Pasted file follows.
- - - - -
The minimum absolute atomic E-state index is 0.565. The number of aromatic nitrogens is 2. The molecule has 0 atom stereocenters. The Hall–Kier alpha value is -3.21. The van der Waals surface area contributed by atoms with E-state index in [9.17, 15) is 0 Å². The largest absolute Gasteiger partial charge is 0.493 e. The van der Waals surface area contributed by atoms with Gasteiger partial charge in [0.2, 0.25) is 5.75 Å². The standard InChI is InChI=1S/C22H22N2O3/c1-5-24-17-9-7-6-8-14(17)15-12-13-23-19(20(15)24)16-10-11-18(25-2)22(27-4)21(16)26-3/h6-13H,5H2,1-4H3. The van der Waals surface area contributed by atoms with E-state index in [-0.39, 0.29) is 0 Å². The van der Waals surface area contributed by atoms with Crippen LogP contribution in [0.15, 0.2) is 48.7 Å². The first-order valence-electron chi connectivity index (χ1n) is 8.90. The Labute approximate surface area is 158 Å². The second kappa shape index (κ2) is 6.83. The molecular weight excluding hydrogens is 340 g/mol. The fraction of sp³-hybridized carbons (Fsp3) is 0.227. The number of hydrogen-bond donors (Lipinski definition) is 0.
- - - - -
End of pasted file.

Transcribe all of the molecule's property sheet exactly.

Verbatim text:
The minimum absolute atomic E-state index is 0.565. The number of aromatic nitrogens is 2. The molecule has 0 atom stereocenters. The Hall–Kier alpha value is -3.21. The van der Waals surface area contributed by atoms with E-state index in [9.17, 15) is 0 Å². The largest absolute Gasteiger partial charge is 0.493 e. The van der Waals surface area contributed by atoms with Gasteiger partial charge in [0.2, 0.25) is 5.75 Å². The standard InChI is InChI=1S/C22H22N2O3/c1-5-24-17-9-7-6-8-14(17)15-12-13-23-19(20(15)24)16-10-11-18(25-2)22(27-4)21(16)26-3/h6-13H,5H2,1-4H3. The van der Waals surface area contributed by atoms with E-state index in [-0.39, 0.29) is 0 Å². The van der Waals surface area contributed by atoms with Crippen LogP contribution in [0.15, 0.2) is 48.7 Å². The first-order valence-electron chi connectivity index (χ1n) is 8.90. The Labute approximate surface area is 158 Å². The second kappa shape index (κ2) is 6.83. The molecular weight excluding hydrogens is 340 g/mol. The fraction of sp³-hybridized carbons (Fsp3) is 0.227. The number of hydrogen-bond donors (Lipinski definition) is 0.